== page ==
Once again we had building teams on site for most of the trip. We try to employ as many as possible—it’s all food on their tables, earned with the dignity of hard work! This time they were raising up the security wall in vulnerable places, setting broken glass on top, and we built the inner goat wall to create the “rock paddock” with smaller paddocks for the bucks.

We cut into the Small Hall adding a window to convert to a classroom to house the computers and IT training.

The wooden 6-hutch block in the main rabbitry was refurbished, and the bamboo khola— possibly a prototype for community kholas—was modified in the field to combine with brick.

Water from the Khuluzulu River (original tapped supply) ran out due to the dry season, leaving the site without water supply.  But when the pipeline and tap from the Phala River was fitted we topped up the tanks with hoses so kept the houses on limited running water, and the site operating with one central standpipe.

Fitting electrics was a major task, taking mains electricity (Escom) from Training Hall to Processing Unit and solar from PU to the Hall. Escom supply was erratic, leaving us without power for huge chunks of many days, but thankfully the fridge/freezer is now powered by solar, so the vet. meds. and milk were safe.

Agri Priorities

Moringa—for community health

Forage—food for our livestock

Seed multiplication—to empower local subsistence  farmers to grow their own crops

Moringa—a tree with leaves packed with protein, calcium, iron, potassium, & vitamins that we’re harvesting and processing into a nutrient-rich food supplement for the malnourished.


FGW Agri-Training

All enjoyed the lunch provided too!

Dickson teaching local subsistence farmers in our Training Hall

The guys were enthusiastic, teachable and responsive and are still trying to extend their knowledge and skills. They learned how to present reports on both Word & Excel, gained a lot of confidence and were delighted to receive certificates of accomplishment!

One area that we’re keen to promote is training—FGW is a regular agricultural teaching forum, but this year we’ve also introduced computer training to 7 of our english-speaking staff.  UK supporters, Ian & Jude, visited our Centre for a week and held basic sessions in our newly-fitted-out classroom.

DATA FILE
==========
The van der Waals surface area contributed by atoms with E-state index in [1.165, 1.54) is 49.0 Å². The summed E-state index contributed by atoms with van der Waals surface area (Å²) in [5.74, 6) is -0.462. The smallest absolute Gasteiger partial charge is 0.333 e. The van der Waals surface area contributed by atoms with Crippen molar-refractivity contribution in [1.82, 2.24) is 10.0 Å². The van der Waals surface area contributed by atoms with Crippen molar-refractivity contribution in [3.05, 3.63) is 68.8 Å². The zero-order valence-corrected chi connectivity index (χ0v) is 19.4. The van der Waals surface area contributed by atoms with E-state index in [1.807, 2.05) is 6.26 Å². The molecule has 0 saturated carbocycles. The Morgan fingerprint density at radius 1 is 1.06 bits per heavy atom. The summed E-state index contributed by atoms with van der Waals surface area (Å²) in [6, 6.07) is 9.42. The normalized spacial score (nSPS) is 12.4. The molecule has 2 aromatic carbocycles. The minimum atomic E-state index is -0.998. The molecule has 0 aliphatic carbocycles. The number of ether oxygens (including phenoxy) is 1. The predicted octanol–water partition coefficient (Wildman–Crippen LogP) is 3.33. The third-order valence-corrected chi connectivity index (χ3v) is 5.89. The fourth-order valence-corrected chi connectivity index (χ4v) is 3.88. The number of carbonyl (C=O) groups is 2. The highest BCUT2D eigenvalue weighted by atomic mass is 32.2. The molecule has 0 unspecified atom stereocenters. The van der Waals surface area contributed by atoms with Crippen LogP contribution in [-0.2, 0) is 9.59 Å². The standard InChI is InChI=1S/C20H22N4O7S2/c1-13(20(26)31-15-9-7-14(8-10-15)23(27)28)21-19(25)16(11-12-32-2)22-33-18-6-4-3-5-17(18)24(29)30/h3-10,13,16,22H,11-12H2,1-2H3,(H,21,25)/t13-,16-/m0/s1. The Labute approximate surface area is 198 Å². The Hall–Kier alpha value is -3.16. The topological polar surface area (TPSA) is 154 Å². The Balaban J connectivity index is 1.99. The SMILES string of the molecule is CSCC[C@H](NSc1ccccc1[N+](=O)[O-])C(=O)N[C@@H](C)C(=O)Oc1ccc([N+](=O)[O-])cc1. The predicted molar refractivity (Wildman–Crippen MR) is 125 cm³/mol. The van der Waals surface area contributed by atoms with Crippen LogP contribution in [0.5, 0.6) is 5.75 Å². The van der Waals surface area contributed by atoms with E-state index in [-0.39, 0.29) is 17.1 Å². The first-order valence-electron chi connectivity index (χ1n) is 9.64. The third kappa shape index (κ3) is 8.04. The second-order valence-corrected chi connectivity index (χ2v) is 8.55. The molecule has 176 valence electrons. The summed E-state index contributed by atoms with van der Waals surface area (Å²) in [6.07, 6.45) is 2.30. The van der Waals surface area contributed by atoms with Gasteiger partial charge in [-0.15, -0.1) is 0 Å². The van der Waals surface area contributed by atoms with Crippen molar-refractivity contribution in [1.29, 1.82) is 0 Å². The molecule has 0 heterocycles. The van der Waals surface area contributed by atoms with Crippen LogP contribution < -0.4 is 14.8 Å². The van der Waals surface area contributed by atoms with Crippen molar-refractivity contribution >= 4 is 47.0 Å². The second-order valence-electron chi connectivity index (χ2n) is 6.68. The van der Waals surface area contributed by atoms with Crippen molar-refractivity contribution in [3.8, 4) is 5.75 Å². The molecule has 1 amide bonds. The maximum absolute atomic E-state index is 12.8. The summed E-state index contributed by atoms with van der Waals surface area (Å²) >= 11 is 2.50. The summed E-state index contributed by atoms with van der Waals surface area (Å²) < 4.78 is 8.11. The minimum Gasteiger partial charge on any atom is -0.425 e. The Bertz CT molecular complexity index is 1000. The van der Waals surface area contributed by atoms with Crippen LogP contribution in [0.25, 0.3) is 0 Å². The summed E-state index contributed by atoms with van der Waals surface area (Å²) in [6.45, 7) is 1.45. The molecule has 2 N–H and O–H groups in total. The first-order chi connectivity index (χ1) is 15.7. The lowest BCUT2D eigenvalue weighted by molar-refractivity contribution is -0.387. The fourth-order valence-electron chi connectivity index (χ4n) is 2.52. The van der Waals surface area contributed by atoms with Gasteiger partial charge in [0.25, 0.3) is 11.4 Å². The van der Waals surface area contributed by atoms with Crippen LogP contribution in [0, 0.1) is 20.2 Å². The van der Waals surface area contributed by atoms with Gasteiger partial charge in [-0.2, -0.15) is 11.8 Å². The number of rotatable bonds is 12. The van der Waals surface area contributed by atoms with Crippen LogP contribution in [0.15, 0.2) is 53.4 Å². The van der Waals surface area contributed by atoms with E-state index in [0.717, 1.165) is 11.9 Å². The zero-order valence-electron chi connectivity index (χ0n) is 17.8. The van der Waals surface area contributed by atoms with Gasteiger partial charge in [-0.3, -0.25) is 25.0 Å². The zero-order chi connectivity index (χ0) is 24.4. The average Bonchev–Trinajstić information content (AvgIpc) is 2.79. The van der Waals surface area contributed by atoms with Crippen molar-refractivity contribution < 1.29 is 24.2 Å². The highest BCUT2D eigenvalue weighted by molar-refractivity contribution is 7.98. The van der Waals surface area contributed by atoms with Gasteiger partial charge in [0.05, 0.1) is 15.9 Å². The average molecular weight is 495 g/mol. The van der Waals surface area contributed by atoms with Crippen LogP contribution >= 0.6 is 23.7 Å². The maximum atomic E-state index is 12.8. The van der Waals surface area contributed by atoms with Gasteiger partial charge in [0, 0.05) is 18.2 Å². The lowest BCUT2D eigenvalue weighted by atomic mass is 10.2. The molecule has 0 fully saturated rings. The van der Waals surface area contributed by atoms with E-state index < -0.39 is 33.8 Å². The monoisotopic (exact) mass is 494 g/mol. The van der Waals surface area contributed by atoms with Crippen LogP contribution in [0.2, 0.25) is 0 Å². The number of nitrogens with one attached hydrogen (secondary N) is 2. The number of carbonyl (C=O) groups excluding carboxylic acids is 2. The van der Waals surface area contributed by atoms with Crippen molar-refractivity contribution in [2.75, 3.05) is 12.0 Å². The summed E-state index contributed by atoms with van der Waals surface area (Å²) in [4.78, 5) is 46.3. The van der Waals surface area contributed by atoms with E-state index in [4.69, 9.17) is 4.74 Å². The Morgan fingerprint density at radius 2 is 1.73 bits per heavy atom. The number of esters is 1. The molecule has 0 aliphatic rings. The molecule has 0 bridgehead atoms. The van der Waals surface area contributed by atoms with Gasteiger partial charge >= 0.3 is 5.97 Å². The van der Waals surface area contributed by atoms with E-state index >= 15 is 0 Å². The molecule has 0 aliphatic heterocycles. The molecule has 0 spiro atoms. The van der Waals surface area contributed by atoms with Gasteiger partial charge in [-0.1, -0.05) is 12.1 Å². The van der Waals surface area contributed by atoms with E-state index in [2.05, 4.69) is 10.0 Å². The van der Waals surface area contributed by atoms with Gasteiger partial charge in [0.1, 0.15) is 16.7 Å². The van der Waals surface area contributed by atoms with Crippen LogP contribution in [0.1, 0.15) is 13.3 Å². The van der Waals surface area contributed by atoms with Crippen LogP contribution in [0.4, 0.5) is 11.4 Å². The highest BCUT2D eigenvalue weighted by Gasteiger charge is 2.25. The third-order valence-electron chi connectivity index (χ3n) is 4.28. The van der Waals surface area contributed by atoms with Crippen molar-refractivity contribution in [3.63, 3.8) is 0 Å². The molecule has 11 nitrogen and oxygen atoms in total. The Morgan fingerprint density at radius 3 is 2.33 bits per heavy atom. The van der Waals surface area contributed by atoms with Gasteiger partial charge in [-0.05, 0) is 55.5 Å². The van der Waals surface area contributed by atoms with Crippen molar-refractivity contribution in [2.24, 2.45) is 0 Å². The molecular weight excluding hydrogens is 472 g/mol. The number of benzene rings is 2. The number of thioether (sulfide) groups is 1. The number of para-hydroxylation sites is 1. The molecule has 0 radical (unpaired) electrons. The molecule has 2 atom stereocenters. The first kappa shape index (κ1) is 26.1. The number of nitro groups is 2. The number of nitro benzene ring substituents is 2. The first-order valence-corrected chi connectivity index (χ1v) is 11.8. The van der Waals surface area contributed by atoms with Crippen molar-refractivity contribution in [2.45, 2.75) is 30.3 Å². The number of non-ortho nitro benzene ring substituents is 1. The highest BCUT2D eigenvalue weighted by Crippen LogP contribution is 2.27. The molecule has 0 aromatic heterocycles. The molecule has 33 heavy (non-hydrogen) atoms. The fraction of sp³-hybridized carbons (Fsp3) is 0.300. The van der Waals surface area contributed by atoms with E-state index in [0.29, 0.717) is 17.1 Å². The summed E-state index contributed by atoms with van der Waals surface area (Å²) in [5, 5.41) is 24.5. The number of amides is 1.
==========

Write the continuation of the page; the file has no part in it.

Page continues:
Maintenance & Utilities

We took the remarkable film about the life of Jesus out to 4 villages. We were out in the open, with a bed-sheet for a screen, but hundreds watched, many responded to the message of new life, and lots were healed and encouraged.

We gave out knitted goods hand crafted by supporters in the UK, reading glasses & babies bottles donated through the shop. We provided emergency food, hospital transport, bicycle repairs, plastic sheeting for roofing repairs, funeral expenses, and funded transport for medical and education appointments.

Thank you for your support!!!

The final kids born this year—a male

and a female, from Cassie, one of the

goats from South Africa, by Sargeant, our saanen stud—were very promising.  We planned to keep both if they grew well, the male (Caspar) will hopefully become our co-stud of the future. However, sadly we lost the female, she developed pneumonia and we were unable to save her despite treating with antibiotics, underlining the frustrating challenges of lack of effective veterinary care in the impoverished rural areas.

Good News!

Other activities

Next steps—2015

The moringa section of the Processing Unit still needs finishing & equipping - electrics/plumbing, plastering walls & floors, glazing windows & painting.  By the end of 2015 we anticipate construction on site to be complete depending on resources, personnel and time.

A reliable, robust, economical to run, all-terrain vehicle is high on our wish list!  The BUV—in concept—is brilliant, but mechanically it’s been disappointing.  However, there’s a new version now available in Malawi—a 3-wheeled motorbike with a 700 kg load bed—just what we need!

Receiving  mustard

One interesting observation from Dickson was that he could see the respect the local community has for AA/OHP as 13 Chiefs turned up for the training in addition to the 112 enthusiastic farmers invited!

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Next- news Jan 2015